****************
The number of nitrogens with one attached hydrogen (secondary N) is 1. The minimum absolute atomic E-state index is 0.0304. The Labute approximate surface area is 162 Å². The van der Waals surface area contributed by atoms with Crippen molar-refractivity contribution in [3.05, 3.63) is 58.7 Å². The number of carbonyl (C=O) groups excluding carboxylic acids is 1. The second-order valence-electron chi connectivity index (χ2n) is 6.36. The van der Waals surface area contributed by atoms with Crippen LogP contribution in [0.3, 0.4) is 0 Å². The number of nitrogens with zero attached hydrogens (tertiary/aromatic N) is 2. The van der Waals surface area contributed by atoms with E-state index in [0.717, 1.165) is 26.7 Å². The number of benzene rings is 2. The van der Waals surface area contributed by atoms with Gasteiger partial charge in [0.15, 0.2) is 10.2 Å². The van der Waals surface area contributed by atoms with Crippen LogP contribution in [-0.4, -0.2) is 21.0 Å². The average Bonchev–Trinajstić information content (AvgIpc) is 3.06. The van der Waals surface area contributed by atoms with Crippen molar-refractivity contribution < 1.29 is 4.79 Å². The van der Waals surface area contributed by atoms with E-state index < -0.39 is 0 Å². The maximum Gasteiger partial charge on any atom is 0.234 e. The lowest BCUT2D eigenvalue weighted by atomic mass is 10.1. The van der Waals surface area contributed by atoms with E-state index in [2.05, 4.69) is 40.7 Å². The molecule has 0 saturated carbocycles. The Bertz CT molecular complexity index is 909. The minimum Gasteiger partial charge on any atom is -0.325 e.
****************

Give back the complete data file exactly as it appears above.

The number of nitrogens with one attached hydrogen (secondary N) is 1. The minimum absolute atomic E-state index is 0.0304. The Labute approximate surface area is 162 Å². The van der Waals surface area contributed by atoms with Crippen molar-refractivity contribution in [3.05, 3.63) is 58.7 Å². The number of carbonyl (C=O) groups excluding carboxylic acids is 1. The second-order valence-electron chi connectivity index (χ2n) is 6.36. The van der Waals surface area contributed by atoms with Crippen LogP contribution in [0.3, 0.4) is 0 Å². The number of nitrogens with zero attached hydrogens (tertiary/aromatic N) is 2. The van der Waals surface area contributed by atoms with E-state index in [0.717, 1.165) is 26.7 Å². The number of benzene rings is 2. The van der Waals surface area contributed by atoms with Gasteiger partial charge in [0.15, 0.2) is 10.2 Å². The van der Waals surface area contributed by atoms with Crippen LogP contribution in [-0.4, -0.2) is 21.0 Å². The average Bonchev–Trinajstić information content (AvgIpc) is 3.06. The van der Waals surface area contributed by atoms with Crippen molar-refractivity contribution < 1.29 is 4.79 Å². The van der Waals surface area contributed by atoms with E-state index < -0.39 is 0 Å². The maximum Gasteiger partial charge on any atom is 0.234 e. The lowest BCUT2D eigenvalue weighted by atomic mass is 10.1. The van der Waals surface area contributed by atoms with E-state index in [2.05, 4.69) is 40.7 Å². The molecule has 0 saturated carbocycles. The Bertz CT molecular complexity index is 909. The minimum Gasteiger partial charge on any atom is -0.325 e.